“Don’t Touch My Castle”: Battle of a Village, Victim of a Fraud

“Don’t Touch My Castle”: A Village Battle, A Deception Victim

“Don’t touch my castle”: a postcard village in wine-growing Burgundy mobilizes to save its 12th-century neo-Gothic fortress, fearing it will be permanently removed from the public after an unrelenting money laundering case in Ukraine will be closed for

“Not to finish the castle”; “La Rochepot rallied against the sale”; “Don’t touch my castle”… on old sheets or faded cardboard boxes, slogans greet visitors who cross the drawbridge of the glittering tiled structure at La Rochepot (Cte-d’Or).

Closed for three years after its alleged owner was arrested for money laundering, the castle on a rocky top has been briefly reopened to feature its furniture, which will be auctioned on Sunday in Beaune: From armor to copper cauldron, through Baccarat service.

For the village, this sprawl condemns a site that has welcomed over 20,000 visitors per year, an unlikely event for the 300 or so residents.

“All my clients are there to visit the castle”, summarizes Véronique Fouquerand, brewer and owner of guest rooms in the village. ” it’s a disaster “.

“La Rochepote emptied of its entrails will no longer be La Rochepote”, regrets Romuald Pauleau, former keeper of the palace and initiator of a petition that collected nearly 3,000 signatures. According to him, the village is the “collateral damage” of a case that is greater than that.

In 2015, residents heaved a sigh of relief when “their” castle finally found a taker after being on sale for three years. Its owner, former President Sadi Carnot’s successor, made the sale a condition of “total respect”.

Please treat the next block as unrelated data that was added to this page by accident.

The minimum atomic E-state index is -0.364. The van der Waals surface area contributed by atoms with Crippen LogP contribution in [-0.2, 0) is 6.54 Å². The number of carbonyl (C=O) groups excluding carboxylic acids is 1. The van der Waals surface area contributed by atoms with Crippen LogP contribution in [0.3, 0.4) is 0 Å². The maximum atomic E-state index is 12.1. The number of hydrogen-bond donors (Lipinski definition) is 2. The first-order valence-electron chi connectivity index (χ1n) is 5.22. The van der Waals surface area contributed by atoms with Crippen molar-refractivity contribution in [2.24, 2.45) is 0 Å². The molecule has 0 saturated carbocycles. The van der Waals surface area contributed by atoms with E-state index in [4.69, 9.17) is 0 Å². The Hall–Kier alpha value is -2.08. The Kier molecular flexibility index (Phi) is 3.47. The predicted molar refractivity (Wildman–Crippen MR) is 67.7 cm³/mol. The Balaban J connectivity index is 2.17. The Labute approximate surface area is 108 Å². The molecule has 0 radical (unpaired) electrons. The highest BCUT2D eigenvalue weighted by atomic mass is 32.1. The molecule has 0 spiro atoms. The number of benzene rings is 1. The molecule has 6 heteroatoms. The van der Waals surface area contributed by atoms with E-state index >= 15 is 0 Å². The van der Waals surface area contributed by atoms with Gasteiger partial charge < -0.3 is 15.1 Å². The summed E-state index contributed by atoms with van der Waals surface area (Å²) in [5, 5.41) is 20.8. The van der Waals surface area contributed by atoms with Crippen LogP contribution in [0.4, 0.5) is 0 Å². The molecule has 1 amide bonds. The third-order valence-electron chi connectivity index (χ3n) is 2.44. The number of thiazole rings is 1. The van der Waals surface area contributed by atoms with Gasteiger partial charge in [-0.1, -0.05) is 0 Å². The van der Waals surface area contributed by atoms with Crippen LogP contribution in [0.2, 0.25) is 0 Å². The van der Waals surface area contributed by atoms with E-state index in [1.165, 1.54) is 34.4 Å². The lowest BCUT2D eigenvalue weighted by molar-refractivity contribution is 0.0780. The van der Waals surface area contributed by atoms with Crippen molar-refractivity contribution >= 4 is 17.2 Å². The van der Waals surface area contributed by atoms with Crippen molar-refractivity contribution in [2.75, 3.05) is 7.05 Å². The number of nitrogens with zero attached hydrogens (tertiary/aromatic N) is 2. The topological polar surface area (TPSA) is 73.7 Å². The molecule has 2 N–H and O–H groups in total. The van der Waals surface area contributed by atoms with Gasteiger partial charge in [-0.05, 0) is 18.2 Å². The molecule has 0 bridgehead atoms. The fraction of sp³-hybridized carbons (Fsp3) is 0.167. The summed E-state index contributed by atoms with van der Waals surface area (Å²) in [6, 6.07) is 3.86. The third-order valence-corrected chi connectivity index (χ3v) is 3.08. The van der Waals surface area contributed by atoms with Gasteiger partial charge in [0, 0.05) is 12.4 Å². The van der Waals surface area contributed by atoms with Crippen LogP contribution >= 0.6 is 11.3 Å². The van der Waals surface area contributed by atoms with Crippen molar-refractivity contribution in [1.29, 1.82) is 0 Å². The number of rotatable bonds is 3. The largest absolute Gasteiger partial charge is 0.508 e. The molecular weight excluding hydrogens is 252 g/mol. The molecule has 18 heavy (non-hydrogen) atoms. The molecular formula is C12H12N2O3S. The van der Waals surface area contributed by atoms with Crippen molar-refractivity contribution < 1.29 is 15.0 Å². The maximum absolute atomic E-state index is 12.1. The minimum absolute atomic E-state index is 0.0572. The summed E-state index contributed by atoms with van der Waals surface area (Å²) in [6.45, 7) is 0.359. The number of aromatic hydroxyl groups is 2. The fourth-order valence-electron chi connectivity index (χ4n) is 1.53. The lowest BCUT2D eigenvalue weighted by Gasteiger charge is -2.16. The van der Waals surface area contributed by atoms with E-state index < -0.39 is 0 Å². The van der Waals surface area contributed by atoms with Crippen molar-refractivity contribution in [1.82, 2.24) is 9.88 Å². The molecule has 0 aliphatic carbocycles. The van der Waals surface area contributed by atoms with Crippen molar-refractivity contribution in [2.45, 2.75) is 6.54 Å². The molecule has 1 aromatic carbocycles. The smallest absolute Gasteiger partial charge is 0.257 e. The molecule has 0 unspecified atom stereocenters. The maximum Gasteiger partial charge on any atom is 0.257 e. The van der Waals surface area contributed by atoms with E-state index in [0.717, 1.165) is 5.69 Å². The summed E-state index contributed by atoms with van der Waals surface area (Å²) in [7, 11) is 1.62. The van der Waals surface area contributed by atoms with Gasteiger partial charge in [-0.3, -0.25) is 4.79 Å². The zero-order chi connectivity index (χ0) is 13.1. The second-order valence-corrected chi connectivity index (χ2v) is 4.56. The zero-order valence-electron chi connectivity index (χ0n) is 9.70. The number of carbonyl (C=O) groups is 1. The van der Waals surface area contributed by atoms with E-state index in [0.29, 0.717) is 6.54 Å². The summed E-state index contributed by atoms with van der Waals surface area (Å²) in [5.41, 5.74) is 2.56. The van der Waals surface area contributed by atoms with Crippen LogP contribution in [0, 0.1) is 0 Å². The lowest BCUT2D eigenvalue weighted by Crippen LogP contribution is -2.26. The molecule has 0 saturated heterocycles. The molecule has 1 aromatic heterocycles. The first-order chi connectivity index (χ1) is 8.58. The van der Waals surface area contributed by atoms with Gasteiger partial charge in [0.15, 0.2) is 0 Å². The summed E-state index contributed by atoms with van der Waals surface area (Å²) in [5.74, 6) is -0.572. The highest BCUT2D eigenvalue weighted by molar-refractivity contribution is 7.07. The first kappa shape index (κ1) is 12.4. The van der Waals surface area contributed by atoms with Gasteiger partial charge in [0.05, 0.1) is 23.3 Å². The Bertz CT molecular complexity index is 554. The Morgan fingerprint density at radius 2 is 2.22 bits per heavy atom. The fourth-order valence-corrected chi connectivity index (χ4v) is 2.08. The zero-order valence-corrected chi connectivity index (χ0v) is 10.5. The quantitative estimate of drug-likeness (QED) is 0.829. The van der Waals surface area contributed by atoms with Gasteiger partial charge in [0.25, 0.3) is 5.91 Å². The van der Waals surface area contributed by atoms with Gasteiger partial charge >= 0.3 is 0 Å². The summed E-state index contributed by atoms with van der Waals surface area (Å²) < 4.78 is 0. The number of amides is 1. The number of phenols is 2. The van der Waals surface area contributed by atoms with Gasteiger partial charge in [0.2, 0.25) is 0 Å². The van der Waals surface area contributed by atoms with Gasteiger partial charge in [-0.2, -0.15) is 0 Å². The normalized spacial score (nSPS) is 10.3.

However, this is exactly what the investors who bought the palace say for 3 million euros say they want. “Everyone believed in it”, recalls Romuald Pauleau. “They had an amazing project. And they said money is not a problem,” he told AFP.

– resurrected dead –

But the owners remain shrouded in mystery: the castle is managed by a Ukrainian resident in Lithuania and a Moldovan who works for a company in Luxembourg. In the village, a Ukrainian sometimes appears who speaks of “his” castle, but prefers to be called “monsieur” rather than giving his name.

In December 2017, the local daily Le Bien Public revealed that, in fact, the artisans hired for the “fantastic project” were never paid.

Alerted, Europol learns that this “Mr.” is a “high-flying fugitive” who declared himself dead in 2014 to “avoid justice” in his country. According to the Kiev prosecutor’s office, the resurrected deceased, Dmitry Malinovsky, committed fraud of “more than 12 million euros”.

On October 5, 2018, the gendarmes arrested him in “his” palace. Since then, he has been in Nancy’s prison, where we will know if there is a trial “in the coming months”, perhaps “in the first half of 2022,” Vincent Legout, deputy prosecutor in Nancy, told AFP. According to his lawyer Benoit Diri, the Ukrainians do not want to comment.

Meanwhile, the palace remains closed and its furniture is sold. “It’s a huge loss,” said Mayor Veronique Richter.

“This irreversible deformation probably seals the restructuring towards future residential use”, warns Siegfried Bollard-Gervais, who specialized in the rehabilitation of the castle and who had already expressed his interest in La Rochepote.

The mayor requested, in vain, a postponement of the sale, an approach supported by Alain Suguenot, the LR president of the agglomeration community, and the local deputy LREM Didier Paris: “The sale seems to me, if not a fatal blow, at least to the charm of the palace. To remove part of”, he judges.

But “the matter is in the hands of justice,” recalls François Sauvadet, the department’s UDI chairman.

The residents of the village found the surprising support of Olga Kislova, the former partner of Dmitry Malinovsky also alleged. Selling furniture is “a big mistake (that would destroy the potential of this place,” she told AFP.

Ms. Kislova is the original owner of the premises, according to her lawyers, Sinam Paksuit and Stephan Bonifasi. Dmitry Malinovsky was only “in charge of managing the property.” “And this mismanagement has led to the inevitable liquidation that is now worth the transfer of furniture”, says Mi Paksuit.

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